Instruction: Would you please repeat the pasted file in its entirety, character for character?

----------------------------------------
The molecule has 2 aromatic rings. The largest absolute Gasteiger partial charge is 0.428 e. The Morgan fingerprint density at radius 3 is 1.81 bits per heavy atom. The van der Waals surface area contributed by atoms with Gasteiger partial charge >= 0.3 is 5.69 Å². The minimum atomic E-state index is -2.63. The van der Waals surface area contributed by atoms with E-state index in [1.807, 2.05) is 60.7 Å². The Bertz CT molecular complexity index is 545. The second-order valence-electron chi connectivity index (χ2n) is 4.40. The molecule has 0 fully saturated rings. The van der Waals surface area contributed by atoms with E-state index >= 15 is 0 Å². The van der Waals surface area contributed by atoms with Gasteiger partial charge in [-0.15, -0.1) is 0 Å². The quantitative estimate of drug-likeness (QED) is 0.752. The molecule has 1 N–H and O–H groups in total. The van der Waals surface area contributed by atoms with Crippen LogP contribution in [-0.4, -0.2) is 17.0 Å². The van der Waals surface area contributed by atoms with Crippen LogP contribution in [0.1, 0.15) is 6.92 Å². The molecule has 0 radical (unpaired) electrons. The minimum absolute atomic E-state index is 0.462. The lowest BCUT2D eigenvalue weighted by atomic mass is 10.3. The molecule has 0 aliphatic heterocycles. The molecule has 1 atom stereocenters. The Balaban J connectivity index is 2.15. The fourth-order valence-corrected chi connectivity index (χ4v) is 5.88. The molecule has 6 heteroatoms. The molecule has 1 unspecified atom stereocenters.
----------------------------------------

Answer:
The molecule has 2 aromatic rings. The largest absolute Gasteiger partial charge is 0.428 e. The Morgan fingerprint density at radius 3 is 1.81 bits per heavy atom. The van der Waals surface area contributed by atoms with Gasteiger partial charge >= 0.3 is 5.69 Å². The minimum atomic E-state index is -2.63. The van der Waals surface area contributed by atoms with E-state index in [1.807, 2.05) is 60.7 Å². The Bertz CT molecular complexity index is 545. The second-order valence-electron chi connectivity index (χ2n) is 4.40. The molecule has 0 fully saturated rings. The van der Waals surface area contributed by atoms with E-state index >= 15 is 0 Å². The van der Waals surface area contributed by atoms with Gasteiger partial charge in [-0.15, -0.1) is 0 Å². The quantitative estimate of drug-likeness (QED) is 0.752. The molecule has 1 N–H and O–H groups in total. The van der Waals surface area contributed by atoms with Crippen LogP contribution in [-0.4, -0.2) is 17.0 Å². The van der Waals surface area contributed by atoms with Crippen LogP contribution in [0.1, 0.15) is 6.92 Å². The molecule has 0 radical (unpaired) electrons. The minimum absolute atomic E-state index is 0.462. The lowest BCUT2D eigenvalue weighted by atomic mass is 10.3. The molecule has 0 aliphatic heterocycles. The molecule has 1 atom stereocenters. The Balaban J connectivity index is 2.15. The fourth-order valence-corrected chi connectivity index (χ4v) is 5.88. The molecule has 6 heteroatoms. The molecule has 1 unspecified atom stereocenters.